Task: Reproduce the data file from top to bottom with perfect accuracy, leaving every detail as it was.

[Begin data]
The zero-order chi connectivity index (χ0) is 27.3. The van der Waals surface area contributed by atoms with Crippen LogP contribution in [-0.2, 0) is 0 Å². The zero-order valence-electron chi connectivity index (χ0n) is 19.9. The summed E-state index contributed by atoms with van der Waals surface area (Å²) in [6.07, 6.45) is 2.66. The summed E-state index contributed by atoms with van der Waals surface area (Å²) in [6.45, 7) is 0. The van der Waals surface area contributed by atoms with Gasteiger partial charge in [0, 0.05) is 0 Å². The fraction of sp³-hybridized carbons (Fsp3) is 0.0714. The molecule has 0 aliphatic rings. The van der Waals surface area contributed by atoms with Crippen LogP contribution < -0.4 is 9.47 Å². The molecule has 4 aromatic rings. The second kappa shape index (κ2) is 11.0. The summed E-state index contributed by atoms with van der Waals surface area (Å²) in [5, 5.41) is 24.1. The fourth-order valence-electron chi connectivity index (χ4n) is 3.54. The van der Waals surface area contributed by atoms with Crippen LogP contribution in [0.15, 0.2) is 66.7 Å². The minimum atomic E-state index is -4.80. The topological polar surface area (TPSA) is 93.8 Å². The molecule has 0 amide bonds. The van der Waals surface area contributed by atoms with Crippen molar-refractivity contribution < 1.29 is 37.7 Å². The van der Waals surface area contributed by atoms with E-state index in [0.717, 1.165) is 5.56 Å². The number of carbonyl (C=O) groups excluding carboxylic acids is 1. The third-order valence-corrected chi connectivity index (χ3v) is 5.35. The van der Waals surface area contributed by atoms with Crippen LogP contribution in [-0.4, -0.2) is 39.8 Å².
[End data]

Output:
The zero-order chi connectivity index (χ0) is 27.3. The van der Waals surface area contributed by atoms with Crippen LogP contribution in [-0.2, 0) is 0 Å². The zero-order valence-electron chi connectivity index (χ0n) is 19.9. The summed E-state index contributed by atoms with van der Waals surface area (Å²) in [6.07, 6.45) is 2.66. The summed E-state index contributed by atoms with van der Waals surface area (Å²) in [6.45, 7) is 0. The van der Waals surface area contributed by atoms with Gasteiger partial charge in [0, 0.05) is 0 Å². The fraction of sp³-hybridized carbons (Fsp3) is 0.0714. The molecule has 0 aliphatic rings. The van der Waals surface area contributed by atoms with Crippen LogP contribution < -0.4 is 9.47 Å². The molecule has 4 aromatic rings. The second kappa shape index (κ2) is 11.0. The summed E-state index contributed by atoms with van der Waals surface area (Å²) in [5, 5.41) is 24.1. The fourth-order valence-electron chi connectivity index (χ4n) is 3.54. The van der Waals surface area contributed by atoms with Crippen LogP contribution in [0.15, 0.2) is 66.7 Å². The minimum atomic E-state index is -4.80. The topological polar surface area (TPSA) is 93.8 Å². The molecule has 0 amide bonds. The van der Waals surface area contributed by atoms with Crippen molar-refractivity contribution < 1.29 is 37.7 Å². The van der Waals surface area contributed by atoms with E-state index in [0.717, 1.165) is 5.56 Å². The number of carbonyl (C=O) groups excluding carboxylic acids is 1. The third-order valence-corrected chi connectivity index (χ3v) is 5.35. The van der Waals surface area contributed by atoms with Crippen LogP contribution in [-0.4, -0.2) is 39.8 Å².